Three years after the organization of Adams county the first settlement of this township was made, having been first settled by Jacob Franks and A. N. Penrod, in the fall of 1828. On Dec. 6, 1831, David Locke and Joseph Linthieum came; Dixon Tungate and N. D. Harris came in 1832; Aberdeen Mallet came in 1833. Henry Lile was also one of the first settlers. These all brought their families, and soon the township began to be filled up with a class of good and industrious people, among whom were Goldsbury Childers. John B. Atherton, Sanford Harris, Solomon Cusie, Henry Cleveland, James and Jefferson Long, Nathan Harris, I. Hunsaker, Alvin Hartshorn, Sr., and others. The first child born in the township was a daughter to David Locke; hers also was the first death. The first justice of the peace was Jesse Evans who was also the first supervisor of the township. The succeeding supervisors were Ira Tyler, A. H. Pettit, J. T. Hull, William Evans, L. M. Morrison, F. M. Behymer, Alvin Hartshorn and P. J. Daniels. The first school was conducted in a log cabin on section 6, by Erastus Rice, in 1836. The first school house was built in 1839, on section 19. The first church was situated on section 30, and was of the Methodist Episcopal denomination. The church building was erected in 1850, and is known as Shiloh Chapel. The first preacher was the Rev. Northcutt. At the time of organization, the board of trustees consisted of William Gooding, Joseph Linthieum, Henry Lile, William Holcomb, Jacob Baker and Benjamin Fahs. The first mill was mill was built on McCrany creek, about 1840, by David Locke. In 1843 the first saw mill was built.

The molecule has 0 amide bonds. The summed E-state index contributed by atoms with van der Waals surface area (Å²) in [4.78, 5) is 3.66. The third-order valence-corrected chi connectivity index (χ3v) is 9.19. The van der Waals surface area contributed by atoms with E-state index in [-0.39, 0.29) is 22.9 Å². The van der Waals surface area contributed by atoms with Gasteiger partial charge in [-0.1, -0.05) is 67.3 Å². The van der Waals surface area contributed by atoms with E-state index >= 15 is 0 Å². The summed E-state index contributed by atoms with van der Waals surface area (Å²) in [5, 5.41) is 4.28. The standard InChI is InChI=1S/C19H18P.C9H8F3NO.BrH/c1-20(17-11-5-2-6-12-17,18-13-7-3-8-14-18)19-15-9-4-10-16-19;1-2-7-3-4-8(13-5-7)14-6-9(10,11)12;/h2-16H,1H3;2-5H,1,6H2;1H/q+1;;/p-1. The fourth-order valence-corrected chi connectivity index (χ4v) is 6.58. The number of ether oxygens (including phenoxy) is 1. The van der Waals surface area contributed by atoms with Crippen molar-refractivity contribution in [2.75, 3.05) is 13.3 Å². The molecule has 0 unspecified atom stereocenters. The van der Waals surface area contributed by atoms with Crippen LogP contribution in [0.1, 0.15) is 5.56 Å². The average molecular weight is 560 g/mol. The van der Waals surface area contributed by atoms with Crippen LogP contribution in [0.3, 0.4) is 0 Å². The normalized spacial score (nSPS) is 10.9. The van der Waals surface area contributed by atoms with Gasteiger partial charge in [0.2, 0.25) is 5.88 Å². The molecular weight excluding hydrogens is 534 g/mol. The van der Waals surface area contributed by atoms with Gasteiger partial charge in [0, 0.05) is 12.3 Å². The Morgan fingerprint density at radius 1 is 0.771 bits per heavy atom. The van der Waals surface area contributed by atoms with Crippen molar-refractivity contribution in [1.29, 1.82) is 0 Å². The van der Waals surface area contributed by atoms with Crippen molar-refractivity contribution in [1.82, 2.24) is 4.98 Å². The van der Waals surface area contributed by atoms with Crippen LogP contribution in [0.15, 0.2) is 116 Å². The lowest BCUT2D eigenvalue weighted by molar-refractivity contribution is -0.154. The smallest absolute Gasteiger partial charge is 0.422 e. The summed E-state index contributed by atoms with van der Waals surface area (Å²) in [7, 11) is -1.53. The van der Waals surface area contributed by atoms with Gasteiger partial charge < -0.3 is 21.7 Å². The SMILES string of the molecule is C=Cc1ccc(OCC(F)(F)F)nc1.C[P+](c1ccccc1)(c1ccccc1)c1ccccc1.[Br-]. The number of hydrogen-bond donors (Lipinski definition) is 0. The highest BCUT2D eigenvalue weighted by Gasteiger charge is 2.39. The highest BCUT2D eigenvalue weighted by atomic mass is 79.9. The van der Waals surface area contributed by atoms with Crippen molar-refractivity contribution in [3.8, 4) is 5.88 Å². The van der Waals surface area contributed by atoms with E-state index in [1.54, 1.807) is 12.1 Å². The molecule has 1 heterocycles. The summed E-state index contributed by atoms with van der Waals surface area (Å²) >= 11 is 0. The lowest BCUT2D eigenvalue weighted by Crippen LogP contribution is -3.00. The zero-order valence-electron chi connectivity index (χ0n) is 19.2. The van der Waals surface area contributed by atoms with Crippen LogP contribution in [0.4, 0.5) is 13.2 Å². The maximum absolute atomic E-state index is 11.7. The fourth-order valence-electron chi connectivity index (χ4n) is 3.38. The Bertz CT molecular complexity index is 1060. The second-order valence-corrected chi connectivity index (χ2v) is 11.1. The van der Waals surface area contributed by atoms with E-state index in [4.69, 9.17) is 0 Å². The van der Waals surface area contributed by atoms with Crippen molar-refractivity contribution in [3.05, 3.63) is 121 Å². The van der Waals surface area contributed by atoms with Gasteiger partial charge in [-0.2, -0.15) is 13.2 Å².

The village of Richfield, which has never been incorporated, was platted about 1842. The first in the place was built about 1845 by Nahma Tyle, who conducted a general merchandising business. The village is located on the line of section 8 and 17; it contains a number of small dwellings, an M. E. church, blacksmith and wagon shop and two stores. The first secret society was a camp of the Modern Woodmen of America, organized here in 1899.
The township contains four churches, one Baptist and three Methodist Episcopal. The people of Richfield are intelligent and industrious, as is evidenced by their well kept homes and improved farms. The surface of the country is quite rolling and somewhat broken. It was originally about three-fourths timber. Much of the soil is quite productive.
Richfield has the honor of having furnished a representative to the General Assembly of the State from this district, in the person of Hon. Ira Tyler, who served three terms. He was a member of “Palmer’s famous 101.”
Source: Past and present of the city of Quincy and Adams County, Illinois, p. 342-343; by William H. Collins, Cicero F. Perry, joint author; John Tillson. History of the city of Quincy, Illinois. [from old catalog]. Chicago, S. J. Clarke Pub. Co. 1905.